4 Key Takeaways From My Time at the 2020 National Wellness Institute Wellness Conference

21.08.20 03:46 PM By Motion Connected



I recently had the opportunity to attend the virtual, 45th Annual National Wellness Conference. It was a great 2 days filled with inspiring speakers and thought-provoking viewpoints. There were four key takeaways that really stood out to me as I left the event.

 

1.  We need to do work on inclusively

 

‘If we’re going to be inclusive, we have to look at our narrow framework and do work.’ (Dr. Eddie Moore, Jr., PHD presenter from The Privilege Institute).  

Diversity in corporate wellness is lacking and everyone has work to do. Dr. Moore provided key action items, and steps to take to program ‘wellness’ to those different than myself.  “If you have a lot, you should do a lot.”  Thank you Dr. Moore for the motivation and specific items to start the work.  

2.  We need to make mental health part of the overall wellbeing strategy.

 

By making mental health part of an overall whole-health approach, it decreases the stigma and takes ‘mental health’ out of its silo.  Mental health is no more or less important than physical health, nutrition, sleep quality, etc.  They are all interconnected and mental health is the center of whole-person wellness.  This leads directly to takeaway number 3 . . .   

 

3.  It’s okay to not be okay

‘It’s ok to not be ok’ (Tramaine El-Amin, Assistant Vice President of Strategic Initiatives, National Council for Behavioral Health).  We aren’t just living life right now, we are living life during a pandemic.  ‘Life’ is harder. There are many decisions to make and there are many unknowns and increased stressors.  All feelings are valid and taking the time for self-care is critical.  A couple self-care techniques I am trying to incorporate into my own routine: 

 

·  Meditation, mindfulness and breathing exercises

·  Personal ‘time-outs’ to move, stay active, engage with others and/or take a break from everything.

·  Educational podcasts

·  Dance breaks

 

4.  We need to focus on decreasing preventable deaths.


One notable speaker was U.S. Surgeon General, Vice Admiral Jerome M. Adams. To have him, a leader that ‘gets wellness’ and understands the impact health and well-being has on not just the individual, but a community and a nation, was highly motivating. 

 

Dr. Adams highlighted the need to focus on decreasing preventable deaths, a common goal of all of our wellbeing programs.  He mentioned several call-to-action initiatives, and two that stood out were:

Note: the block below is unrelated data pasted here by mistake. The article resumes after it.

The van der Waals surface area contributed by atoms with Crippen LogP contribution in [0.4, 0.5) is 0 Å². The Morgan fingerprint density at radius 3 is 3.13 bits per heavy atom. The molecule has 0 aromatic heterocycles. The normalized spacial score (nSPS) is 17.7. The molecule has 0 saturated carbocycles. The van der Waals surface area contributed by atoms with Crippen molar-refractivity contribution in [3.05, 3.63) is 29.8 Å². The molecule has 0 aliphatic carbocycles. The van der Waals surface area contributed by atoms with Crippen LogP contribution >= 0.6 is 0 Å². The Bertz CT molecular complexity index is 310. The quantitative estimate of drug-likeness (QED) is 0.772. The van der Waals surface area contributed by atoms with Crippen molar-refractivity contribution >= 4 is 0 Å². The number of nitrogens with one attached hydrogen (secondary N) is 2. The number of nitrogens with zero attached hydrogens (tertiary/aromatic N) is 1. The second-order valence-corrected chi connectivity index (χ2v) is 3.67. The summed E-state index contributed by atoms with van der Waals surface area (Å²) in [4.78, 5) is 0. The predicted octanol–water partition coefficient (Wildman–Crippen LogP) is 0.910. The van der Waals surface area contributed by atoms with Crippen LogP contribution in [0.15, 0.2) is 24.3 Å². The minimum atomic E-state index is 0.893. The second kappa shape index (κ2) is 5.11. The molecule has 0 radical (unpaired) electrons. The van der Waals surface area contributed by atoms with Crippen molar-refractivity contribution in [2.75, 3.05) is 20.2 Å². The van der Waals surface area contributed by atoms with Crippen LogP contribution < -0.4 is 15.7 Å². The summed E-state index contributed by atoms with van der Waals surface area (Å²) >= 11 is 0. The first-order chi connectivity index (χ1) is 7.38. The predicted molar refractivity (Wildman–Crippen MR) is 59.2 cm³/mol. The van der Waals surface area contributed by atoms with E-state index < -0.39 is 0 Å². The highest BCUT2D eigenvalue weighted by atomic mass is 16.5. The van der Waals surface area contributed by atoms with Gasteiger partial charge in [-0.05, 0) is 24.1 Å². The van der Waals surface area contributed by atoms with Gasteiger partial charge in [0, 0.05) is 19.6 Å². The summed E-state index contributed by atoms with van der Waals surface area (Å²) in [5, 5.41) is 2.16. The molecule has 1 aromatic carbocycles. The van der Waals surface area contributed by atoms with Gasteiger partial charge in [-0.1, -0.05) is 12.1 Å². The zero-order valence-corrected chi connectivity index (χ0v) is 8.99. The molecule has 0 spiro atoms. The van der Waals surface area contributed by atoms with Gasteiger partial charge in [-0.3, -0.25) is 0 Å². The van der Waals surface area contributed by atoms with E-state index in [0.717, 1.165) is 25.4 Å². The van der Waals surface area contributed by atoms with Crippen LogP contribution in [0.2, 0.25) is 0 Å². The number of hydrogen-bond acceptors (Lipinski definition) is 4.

1.  Wear a mask, wash your hands, and social distance.

2.  Make hypertension control a national priority. 

 

Here’s more information from the U.S. Department Health and Human Services:

 

1.  Everyone can do their part to stay healthy by following a few simple instructions that will in turn, help prevent the spread of SARS-CoV-2, the virus that causes COVID-19. #COVIDStopsWithMe

Dr. Adams calls on all Americans to:

·  Follow federal, state and local guidelines

·  Take extra precautions if you are at higher risk for severe illness

·  Wash your hands frequently and thoroughly

·  Stay six feet away from others when you can, and wear a face covering in public when you cannot social distance.

 

These steps are critical for everyone to take, because although everyone is not at equal risk for a severe case of COVID-19, everyone risks being infected with the virus that causes the disease and then spreading it to others.

2.  More than 75 million people in the U.S. have high blood pressure, but the scary part is that around 11 million remain unaware and untreatedTreating patients with uncontrolled hypertension dramatically reduces their risk of a heart attack or stroke. Many Americans with hypertension visit their health care providers regularly but remain undiagnosed. Million Hearts® has made blood pressure control a critical national priority and has developed clinician and patient resources to help you find patients with hypertension who are “hiding in plain sight” in your system or practice. Visit the Million Hearts® website for more information.

 

Wellbeing programs that offer access to blood pressure monitoring and encourage physical activity challenges can also assist with identifying employees with high blood pressure and lowering blood pressure by making the heart stronger.  A stronger heart pumps more blood with less effort thus lowering blood pressure.

 

In short, I came out of the past two days motivated, inspired, excited and fulfilled with a long list of action items that I am still trying to wrap my head around.  I can’t wait to apply these takeaways to Motion Connected’s client programs. We can make the most of 2020!